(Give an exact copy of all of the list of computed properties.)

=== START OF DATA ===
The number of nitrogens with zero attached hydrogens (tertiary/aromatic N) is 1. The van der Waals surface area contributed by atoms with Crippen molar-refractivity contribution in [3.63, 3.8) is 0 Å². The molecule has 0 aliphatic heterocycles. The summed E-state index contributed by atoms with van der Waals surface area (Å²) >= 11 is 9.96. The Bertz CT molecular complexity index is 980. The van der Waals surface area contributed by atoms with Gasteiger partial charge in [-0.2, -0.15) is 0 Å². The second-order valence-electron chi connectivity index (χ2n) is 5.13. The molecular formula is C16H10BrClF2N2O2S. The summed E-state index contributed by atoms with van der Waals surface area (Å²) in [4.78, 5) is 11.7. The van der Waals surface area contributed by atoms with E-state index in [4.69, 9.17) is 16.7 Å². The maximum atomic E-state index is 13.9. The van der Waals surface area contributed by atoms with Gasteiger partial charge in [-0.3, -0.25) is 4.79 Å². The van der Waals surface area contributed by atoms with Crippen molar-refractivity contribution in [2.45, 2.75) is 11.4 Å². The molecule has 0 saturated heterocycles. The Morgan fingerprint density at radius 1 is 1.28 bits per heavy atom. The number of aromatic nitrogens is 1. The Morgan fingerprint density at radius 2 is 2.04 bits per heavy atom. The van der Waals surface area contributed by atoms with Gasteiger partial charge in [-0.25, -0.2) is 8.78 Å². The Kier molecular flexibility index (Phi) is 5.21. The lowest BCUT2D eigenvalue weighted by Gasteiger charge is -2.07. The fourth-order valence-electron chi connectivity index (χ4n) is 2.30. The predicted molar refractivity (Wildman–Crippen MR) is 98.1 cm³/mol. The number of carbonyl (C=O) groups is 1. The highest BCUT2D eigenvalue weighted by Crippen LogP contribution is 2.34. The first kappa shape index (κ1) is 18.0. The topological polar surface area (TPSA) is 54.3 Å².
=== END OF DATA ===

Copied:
The number of nitrogens with zero attached hydrogens (tertiary/aromatic N) is 1. The van der Waals surface area contributed by atoms with Crippen molar-refractivity contribution in [3.63, 3.8) is 0 Å². The molecule has 0 aliphatic heterocycles. The summed E-state index contributed by atoms with van der Waals surface area (Å²) >= 11 is 9.96. The Bertz CT molecular complexity index is 980. The van der Waals surface area contributed by atoms with Gasteiger partial charge in [-0.2, -0.15) is 0 Å². The second-order valence-electron chi connectivity index (χ2n) is 5.13. The molecular formula is C16H10BrClF2N2O2S. The summed E-state index contributed by atoms with van der Waals surface area (Å²) in [4.78, 5) is 11.7. The van der Waals surface area contributed by atoms with E-state index in [4.69, 9.17) is 16.7 Å². The maximum atomic E-state index is 13.9. The van der Waals surface area contributed by atoms with Gasteiger partial charge in [-0.3, -0.25) is 4.79 Å². The van der Waals surface area contributed by atoms with Crippen molar-refractivity contribution in [2.45, 2.75) is 11.4 Å². The molecule has 0 saturated heterocycles. The Morgan fingerprint density at radius 1 is 1.28 bits per heavy atom. The number of aromatic nitrogens is 1. The Morgan fingerprint density at radius 2 is 2.04 bits per heavy atom. The van der Waals surface area contributed by atoms with Gasteiger partial charge in [-0.25, -0.2) is 8.78 Å². The Kier molecular flexibility index (Phi) is 5.21. The lowest BCUT2D eigenvalue weighted by Gasteiger charge is -2.07. The fourth-order valence-electron chi connectivity index (χ4n) is 2.30. The predicted molar refractivity (Wildman–Crippen MR) is 98.1 cm³/mol. The number of carbonyl (C=O) groups is 1. The highest BCUT2D eigenvalue weighted by Crippen LogP contribution is 2.34. The first kappa shape index (κ1) is 18.0. The topological polar surface area (TPSA) is 54.3 Å².